Slum kids eye youth ‘World Cup’

Viet Nam News - - SPORT -

JAKARTA — So­mad rarely ven­tures be­yond his im­pov­er­ished Jakarta neigh­bour­hood, but the 14-year-old is now gear­ing for a trip to Rus­sia next month as a player in the 2018 Street Child World Cup.

It’s the jour­ney of a life­time for the as­pir­ing striker and eight other In­done­sian kids set to com­pete against teams of other dis­ad­van­taged chil­dren from two dozen na­tions.

The event’s third edi­tion in Moscow is a long way from Bekasi on the out­skirts of In­done­sia’s teem­ing cap­i­tal where So­mad’s fa­ther sorts through foul trash heaps to find and sell us­able goods.

Along with his food-seller mother, the teen lives in a 45m makeshift home shared with four other fam­i­lies.

“Not many kids can be as lucky as I am,” says So­mad, who like many In­done­sians goes by one name.

“I want to make my par­ents and friends proud so we can have bet­ter lives and have no need to be scav­engers any­more.”

The slum is mostly pop­u­lated by trash pick­ers who live in its hun­dreds of shacks. A po­tent smell of garbage is ev­ery­where in the district where stray an­i­mals wan­der along its muddy roads.

More than 200 chil­dren are par­tic­i­pat­ing in the seven-a-side tour­na­ment, which kicks off ahead of this year’s Rus­sia-hosted World Cup.

Off the pitch, the kids will take part in art lessons, work­shops and there is a con­fer­ence fo­cused on dis­ad­van­taged youth.

“I want to help In­done­sia win the com­pe­ti­tion. But if we do win, I don’t want to show off,” says striker Bayu, picked for the In­done­sian con­tin­gent from among more than 90 chil­dren.

“I want to share the ex­pe­ri­ence with my friends when I’m back.”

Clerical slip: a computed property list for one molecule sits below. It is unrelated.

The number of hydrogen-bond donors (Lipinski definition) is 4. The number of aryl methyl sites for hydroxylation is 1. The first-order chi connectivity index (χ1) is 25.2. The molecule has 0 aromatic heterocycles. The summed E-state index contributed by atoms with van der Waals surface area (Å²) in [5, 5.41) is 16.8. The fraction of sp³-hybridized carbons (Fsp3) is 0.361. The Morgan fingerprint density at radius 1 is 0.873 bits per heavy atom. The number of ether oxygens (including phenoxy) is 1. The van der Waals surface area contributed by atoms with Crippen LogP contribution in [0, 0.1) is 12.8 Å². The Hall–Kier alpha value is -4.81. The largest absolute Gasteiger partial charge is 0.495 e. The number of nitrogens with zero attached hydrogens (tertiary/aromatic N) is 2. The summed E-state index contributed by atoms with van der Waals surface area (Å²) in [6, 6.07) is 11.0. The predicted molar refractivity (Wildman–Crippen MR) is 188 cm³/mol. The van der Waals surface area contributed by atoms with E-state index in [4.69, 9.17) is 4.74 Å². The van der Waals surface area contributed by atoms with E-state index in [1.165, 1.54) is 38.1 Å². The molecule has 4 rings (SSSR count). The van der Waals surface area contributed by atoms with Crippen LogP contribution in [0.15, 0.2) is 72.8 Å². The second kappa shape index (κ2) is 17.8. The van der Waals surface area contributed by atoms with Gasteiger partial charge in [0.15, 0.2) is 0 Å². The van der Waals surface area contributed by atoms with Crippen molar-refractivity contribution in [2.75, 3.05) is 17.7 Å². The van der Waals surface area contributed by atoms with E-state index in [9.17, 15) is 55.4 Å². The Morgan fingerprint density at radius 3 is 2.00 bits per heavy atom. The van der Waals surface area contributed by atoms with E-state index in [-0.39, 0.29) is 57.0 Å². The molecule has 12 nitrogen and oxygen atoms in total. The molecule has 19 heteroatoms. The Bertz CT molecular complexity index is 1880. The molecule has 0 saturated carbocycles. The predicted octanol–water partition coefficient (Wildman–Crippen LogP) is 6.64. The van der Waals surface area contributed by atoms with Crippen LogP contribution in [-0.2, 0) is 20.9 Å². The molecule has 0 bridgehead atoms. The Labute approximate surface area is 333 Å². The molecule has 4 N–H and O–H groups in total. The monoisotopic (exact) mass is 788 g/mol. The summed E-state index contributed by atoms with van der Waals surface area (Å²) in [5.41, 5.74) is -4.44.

In 2014, the boy’s team from Tan­za­nia won the tour­na­ment while the girl’s tro­phy was claimed by hosts Brazil.

The in­au­gu­ral 2010 event, started by Bri­tish char­ity Street Child United, was played in South Africa.

In­done­sian team coach Wahyu Kur­ni­awan said chil­dren from poor neigh­bour­hoods have a vi­tal­ity that is key to break­ing into pro­fes­sional foot­ball.

“Kids from the street are more ac­tive and tend to have more power and spirit,” he said.

“My job is to con­vert those qual­i­ties into good foot­ball skill and sports­man­ship on the field.”

But the tour­na­ment is about more than just sports — it’s to give a voice to marginalised chil­dren.

“Achieve­ment in the tour­na­ment is not our main pri­or­ity, it’s a bonus,” said Jes­sica Hut­ting from Kam­pus Di­akoneia Mod­ern (KDM), a chil­dren’s rights NGO that se­lected the In­done­sian play­ers.

“We use foot­ball as a tool to bring street-con­nected chil­dren to­gether in a safe space where their voices can be heard.” — AFP

Big dreams: So­mad lives with his fam­ily in a crowded neigh­bour­hood of scav­enger fam­i­lies in Bekasi on the out­skirts of In­done­sia’s cap­i­tal Jakarta. — AFP Photo

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